PwC's NetZero Future 50
Female founders in the Middle East are breaking the global trend by dominating the climate tech landscape, with the majority of the start-ups featuring women in senior leadership positions.
A remarkable 25% in PwC Middle East’s first Net Zero Future50 report have a female founder, while an additional 32% have a diverse team of both female and male founders, highlighting that the majority of startups feature women as leaders.
Moreover, a large proportion of these founders are young, with nearly half aged between 30 and 39, highlighting a fresh perspective and dynamic approach in the sector.
The report highlights groundbreaking technologies and achievements in climate management and carbon emissions reporting of 50 pioneering start-ups in the Middle East, in addition to opportunities and challenges in growing and scaling their businesses.
Using PwC networks and tech partner expertise, PwC identified 500 climate and sustainability-focused start-ups operating in the region - with over 200 coming forward in response to our public call for nominations at COP27 in Sharm-El-Sheikh, Egypt, last year. A rigorous selection process, including in-depth interviews and evaluations, led to the Net Zero Future50, chosen by PwC and Strategy& judges specialising in ESG, digital innovation, and energy transition.
PwC’s 2023 Middle East Climate Tech report - also launched today - found that despite the region's commendable increase in investment into global climate tech funding - which nearly tripled to $5 billion in 2023 from $1.8 billion in 2022 - a concerning funding gap persists for local and regional climate tech entrepreneurs. Funding for these entrepreneurs saw a stark decline to $152 million in 2023, down from nearly $1 billion in 2022. Nevertheless, entrepreneurial spirit remains resilient in addressing regional climate issues through innovation.
Dr Yahya Anouti, Partner at Strategy& and Sustainability Leader at PwC Middle East, said: "Climate tech innovation in the Middle East is being driven by some of the most dynamic entrepreneurs in our region, championing new technologies to accelerate the path to net zero."
He added: "While Middle East players are ramping up climate tech spending globally, they can do much more to fund and empower local entrepreneurs, who may represent the ‘missing link’ in their strategy. We call for governments and corporations to play a vital role by establishing specialised funds and off-take agreements, fostering demand and reducing investment risks in the climate tech sector. With COP28 just around the corner, we are delighted to spotlight the contributions of these innovators which are instrumental in driving down emissions and propelling the momentum of decarbonisation in the region”.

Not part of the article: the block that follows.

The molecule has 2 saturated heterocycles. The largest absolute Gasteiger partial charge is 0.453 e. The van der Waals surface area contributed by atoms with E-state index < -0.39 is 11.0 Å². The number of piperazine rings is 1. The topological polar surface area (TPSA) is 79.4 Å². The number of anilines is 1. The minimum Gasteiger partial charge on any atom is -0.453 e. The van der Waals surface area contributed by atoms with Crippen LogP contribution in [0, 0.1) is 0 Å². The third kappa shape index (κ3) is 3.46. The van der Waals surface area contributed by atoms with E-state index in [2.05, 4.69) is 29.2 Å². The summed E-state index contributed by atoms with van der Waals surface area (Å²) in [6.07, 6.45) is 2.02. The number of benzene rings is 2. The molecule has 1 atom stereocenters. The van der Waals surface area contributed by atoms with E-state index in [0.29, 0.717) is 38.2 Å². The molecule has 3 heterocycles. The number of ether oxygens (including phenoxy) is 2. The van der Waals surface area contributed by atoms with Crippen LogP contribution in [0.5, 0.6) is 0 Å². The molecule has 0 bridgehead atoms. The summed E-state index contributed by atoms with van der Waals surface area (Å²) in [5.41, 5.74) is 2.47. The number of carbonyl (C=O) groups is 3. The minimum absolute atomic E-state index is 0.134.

Positively, the majority of the Future50 innovators are operating within sectors responsible for the majority of greenhouse gas emissions in the region, signalling investment is going where it’s needed the most.
Specifically, Industry, Manufacturing and Resource Management make up 22% of the total list, while Energy makes up 20%; when combined both these sectors account for 75% of regional GHG direct and indirect emissions. The Food, Agriculture, and Land Use (FALU) sector is the third most represented comprising 18% of the list - despite only contributing 2% of GHG emissions in the region. This reflects the focus on climate and sustainability challenges related directly to food security, in a region that imports more than 80% of its food and is vulnerable to supply chain disruption.
Despite this, significant barriers continue to shape the journey for climate tech innovators.
Commenting on the report, Jon Blackburn, Partner, part of the Energy, Resources and Sustainability practice at PwC Middle East, said: "The Future50 entrepreneurs identify legal and regulatory complexities as a major obstacle. This hampers talent acquisition, product development and brand establishment. The scarcity of investors and the limited market size in the Middle East creates hurdles, leading to direct competition with larger global companies operating in the same space.’
“On a broader level, it’s also widely acknowledged that the region - much like the rest of the world - is facing a shortage of ‘green skilled’ professionals with the training and knowledge to help develop some of the most-needed technologies - from environmental engineers to experts in advanced technologies like carbon capture. According to our Middle East CEO Survey published earlier this year, 35% of regional leaders have cited a lack of talent in specialised professions. This gap is further compounded by the intense competition for experienced hires. Addressing this issue requires both short-term solutions, such as intensive training programs, and long-term strategies, including the development of new educational curricula to enhance capabilities in key climate disciplines."
Support to innovators
Launched last year at COP27 with a public call for submissions, the PwC Middle East’s NetZero Future50 initiative aims to support innovators addressing the biggest climate challenges facing the region. Following a rigorous selection process which reviewed over 500 profiles, PwC Middle East has identified 50 who have developed pioneering technologies set to make the greatest impact.
The firm is committed to providing these companies with a platform for growth and scalability, including benefitting from PwC’s ESG transformation offerings, receiving expert advisory on corporate investments and supporting the innovators in their fundraisers as they look to grow and scale their operations.--TradeArabia News Service